ANZ Dashboard Digest

A new approach to notice and consent has been around for at least a couple of years now. The Microsoft whitepaper was released late 2012, and several subsequent books by privacy thought-leaders have developed this theme, which makes sense. Individuals ought to be given the opportunity to shape their profiles and to have a role in transactions involving their data, and notice and consent will no longer suffice. Equally, entities that stand to benefit from the information should protect their source if they wish to guarantee the future supply of valuable data.

If this approach is accepted, some of the stories this week indicate that there is still a long journey ahead. Whilst many entities still appear to treat privacy as a compliance issue, and one where boundaries should be pressed, others continue to succeed based on adoption of the new approach. It will be interesting to see how this divide plays out in terms of commercial success. That other old chestnut of balancing the right to information against the right to privacy also gets some play this week in the opinion piece titled “Privacy starts to bite.” To hear all about it and ask your own questions of the experts, make sure you book your place at our Privacy Awareness Week breakfast discussion on 6 May as debate on the Australian Law Reform Commission paper on serious invasions to privacy in a digital age continues.

A safe and very Happy Easter to you all,

Emma Hossack
President
IAPP ANZ

Top Australia and New Zealand Privacy News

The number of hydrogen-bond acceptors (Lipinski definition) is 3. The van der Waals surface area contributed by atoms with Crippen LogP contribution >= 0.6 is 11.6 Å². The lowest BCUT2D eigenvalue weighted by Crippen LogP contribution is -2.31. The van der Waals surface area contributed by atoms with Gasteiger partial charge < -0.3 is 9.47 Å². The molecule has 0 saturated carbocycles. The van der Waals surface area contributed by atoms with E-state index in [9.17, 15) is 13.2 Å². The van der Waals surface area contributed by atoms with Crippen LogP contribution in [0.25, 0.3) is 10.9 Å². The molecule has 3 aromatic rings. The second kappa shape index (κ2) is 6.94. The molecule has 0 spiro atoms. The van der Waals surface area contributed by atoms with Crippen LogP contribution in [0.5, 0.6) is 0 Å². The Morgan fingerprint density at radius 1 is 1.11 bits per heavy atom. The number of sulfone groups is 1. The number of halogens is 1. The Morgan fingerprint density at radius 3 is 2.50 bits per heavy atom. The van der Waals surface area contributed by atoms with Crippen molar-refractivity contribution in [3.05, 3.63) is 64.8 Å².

DATA RETENTION—AUSTRALIA

Berners-Lee Criticises Proposed Data Retention Plan (January 31, 2013)

World Wide Web inventor Tim Berners-Lee denounced proposed government legislation that would have Internet service providers store customers’ information for up to two years in an effort to fight crime. Berners-Lee acknowledged the importance of aiding law enforcement but stated that the retention of such data would result in Australians being trapped by their own information. He further likened that amount of data to “a time bomb” and questioned who would watch the watchers.
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DATA PROTECTION—AUSTRALIA

Opinion: How Much Data Should We Share? (January 31, 2013)

In an op-ed for The Courier-Mail, Terry Sweetman questions to what extent citizens should trust government with their personal information under proposed rules on data retention that would see data stored for up to two years. “Government is a creation of our democratic system, but it has bizarrely been allowed to transmogrify into Big Brother in its pursuit of information,” Sweetman writes, adding that even the best of systems can be hijacked by criminals.
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FINANCIAL PRIVACY—AUSTRALIA

Banks Concerned with Social Media Risks (January 31, 2013)

In an interview with The Australian Financial Review, Denis Curran, head of technology at National Australia Bank, expressed concern over banks’ attempts to expand their services to customers via Facebook. Specifically, Curran cited the social media firm’s privacy policy and the “uncontrolled way Facebook seems to announce their changes.” In an effort to optimise the customer information available to businesses on Facebook, some Australian banks are currently testing out services that allow users to conduct their bank business on the site, the report states.
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PRIVACY

Data Privacy Day Raises Awareness, EDPS Issues Statement (January 31, 2013)